where R_{k1P, c} is the coefficient of photoionization from k^{1}P state and N is the number of considered states.
Calculations were performed using the cosmological parameters listed in Table 1. The profiles for the luminescent lines 1^{1}S − k^{1}P (k = 2, 3, 4) at different ratios ΔT/T are presented in Figs. 6–8.
Fig. 6.
Profiles of the 2^{1}P − 2^{1}S line at ΔT/T = 0.01 for the three pumping channels: 1^{1}S → k^{1}P (k = 2, 3, 4) and the total profile (sum curve). 

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Fig. 7.
Profiles of the 2^{1}P − 2^{1}S line at ΔT/T = 0.1 for the three pumping channels: 1^{1}S → k^{1}P (k = 2, 3, 4) and the total profile (sum curve). 

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Fig. 8.
Profiles of the 2^{1}P − 2^{1}S line at ΔT/T = 1 for the three pumping channels: 1^{1}S → k^{1}P (k = 2, 3, 4) and the total profile (sum curve). 

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We note the nonlinear dependence of profiles on the variation of the source temperature. It is interesting also to note transformation of a summary (with an account of all main pumping channels) profile from the emission profile to the absorption profile with the growth of ΔT/T. This transformation points out the predominance of the pumping channels to the states 3^{1}P and 4^{1}P which make the considered line to be absorption one in contrast to the pumping channel 1^{1}S → 2^{1}P (see Fig. 1).
According to Figs. 6–8 the main part of the profile of the considered subordinate line is formed in the region 3000 < z < 5000 where as it was pointed above one may use Eq. (11). The problem of propagation of radiation burst with the account for multiple Thomson scattering on electrons in the expanding and recombining universe was solved earlier in Dubrovich & Grachev (2016), Grachev & Dubrovich (2011) where spatial and angular distributions of radiation intensity were calculated for spherically symmetrical sources with different initial sizes arising at different z. In Figs. 9–11 the spatial distributions of the angle averaged radiation intensity(25)
Fig. 9.
Spatial distributions of angle averaged radiation intensity at the presentday epoch for the sources with different initial characteristic radiuses r_{*} (in Mpc). 

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Fig. 10.
Angular distributions of the radiation intensity χ(θ) at different distances r (in Mpc) from the center of the source at the present day epoch. The characteristic radius of the source at the moment of the burst is r_{*} = 50 Mpc.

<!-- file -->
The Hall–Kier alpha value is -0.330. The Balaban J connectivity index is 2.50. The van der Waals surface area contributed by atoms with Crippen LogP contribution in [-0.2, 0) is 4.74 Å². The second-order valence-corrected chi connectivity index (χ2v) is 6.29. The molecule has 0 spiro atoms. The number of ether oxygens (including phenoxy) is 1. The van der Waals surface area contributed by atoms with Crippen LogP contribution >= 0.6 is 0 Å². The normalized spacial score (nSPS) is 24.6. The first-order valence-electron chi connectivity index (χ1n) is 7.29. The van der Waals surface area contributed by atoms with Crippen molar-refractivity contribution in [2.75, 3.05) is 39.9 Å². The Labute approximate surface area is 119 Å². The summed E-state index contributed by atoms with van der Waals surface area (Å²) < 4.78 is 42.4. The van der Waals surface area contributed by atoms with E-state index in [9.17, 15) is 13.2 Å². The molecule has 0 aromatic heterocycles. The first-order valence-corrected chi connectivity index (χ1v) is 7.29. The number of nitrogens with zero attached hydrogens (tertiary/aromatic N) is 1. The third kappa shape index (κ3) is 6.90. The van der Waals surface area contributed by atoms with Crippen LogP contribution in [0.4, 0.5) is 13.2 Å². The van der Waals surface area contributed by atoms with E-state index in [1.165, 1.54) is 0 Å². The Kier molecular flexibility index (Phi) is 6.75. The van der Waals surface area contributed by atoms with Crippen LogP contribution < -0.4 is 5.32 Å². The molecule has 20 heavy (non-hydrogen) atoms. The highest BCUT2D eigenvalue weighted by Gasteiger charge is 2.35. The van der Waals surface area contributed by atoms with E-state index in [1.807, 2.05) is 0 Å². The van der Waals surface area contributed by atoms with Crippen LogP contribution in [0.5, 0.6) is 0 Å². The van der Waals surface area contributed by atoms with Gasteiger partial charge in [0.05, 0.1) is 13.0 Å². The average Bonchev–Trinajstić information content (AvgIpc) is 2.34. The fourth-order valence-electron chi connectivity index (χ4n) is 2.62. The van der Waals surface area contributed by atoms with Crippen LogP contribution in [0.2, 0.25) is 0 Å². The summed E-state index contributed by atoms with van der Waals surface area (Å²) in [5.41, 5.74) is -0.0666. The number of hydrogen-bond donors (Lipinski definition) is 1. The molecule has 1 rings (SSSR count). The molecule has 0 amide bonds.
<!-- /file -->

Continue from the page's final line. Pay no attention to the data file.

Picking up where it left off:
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Fig. 11.
As in Fig. 10 figure, but at r_{*} = 10 Mpc. 

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are presented. Figures 10 and 11 show the angular distributions χ(θ)=I(r, θ)/I(r, 0) at the present day epoch (z = 0) for the sources of different initial sizes (at the burst moment z_{0}), but for equal numbers of emitted photons. In the range z_{0} = 3000 − 5000 these distributions are practically independent on z_{0}. From Fig. 9 it is clear that spatial distributions of the radiation intensity for sources with sizes r_{*} = 5 and 10 Mpc have negligible difference. Our calculations show that with the further diminishing of the size r_{*} (but with the same number of photons initially emitted) spatial and angular distributions tend to a limit, which corresponds to the point source.
4. Results and discussion
In this paper we show that accounting for forbidden transitions significantly changes the luminescence intensity in para and orthohelium and proved a very high efficiency on a wide set of spectral lines at large redshifts. The latter circumstance is very important for the reliable identification of the red shift of the object. In fact, this situation is close to what we have when observing distant quasars – the identification technology here can be similar. But the most important is the indication of the possibility of studying all these effects by groundbased radio astronomy.
The spatial distribution obtained in this work describe photon distribution in number of scatterings. Photons were emitted at the moment z_{0} and registered at the present day epoch z = 0. If we neglect the width of the initial spatial distribution (for the sources with r_{*} < 10 Mpc), all photons have gone the same distance and those who went by straight ways and therefore underwent less scatterings turned out to be ahead at the leading front of spatial distribution. These photons should have more narrow angular distributions than photons at the leading edge of spatial distribution as the Fig. 11 shows. For the source of great initial size (50 Mpc) these differences are much smaller (see Fig. 10) and as a whole, angular diameter is much greater: 27, 23 and 22 angular minutes on r = 13 500, 13 600 and 13 700 Mpc. Dilution factor a(r) appearing in Eq. (11) is equal 0.030, 0.61 and 0.069 respectively. For the source with r_{*} = 10 Mpc (see Fig. 11) angular diameters on the same distances turns out to be smaller – 26, 11 and 7 angular minutes and factor a(r) is equal 1.2 × 10^{−4}, 3.0 × 10^{−2} and 8.9 × 10^{−8} respectively. For the source of 5 Mpc size the same results are obtained. From what has been said above, it follows that for a sufficiently large source size with a sufficiently large ΔT/T, the luminescent lines can be very noticeable in the spectrum of blackbody background radiation.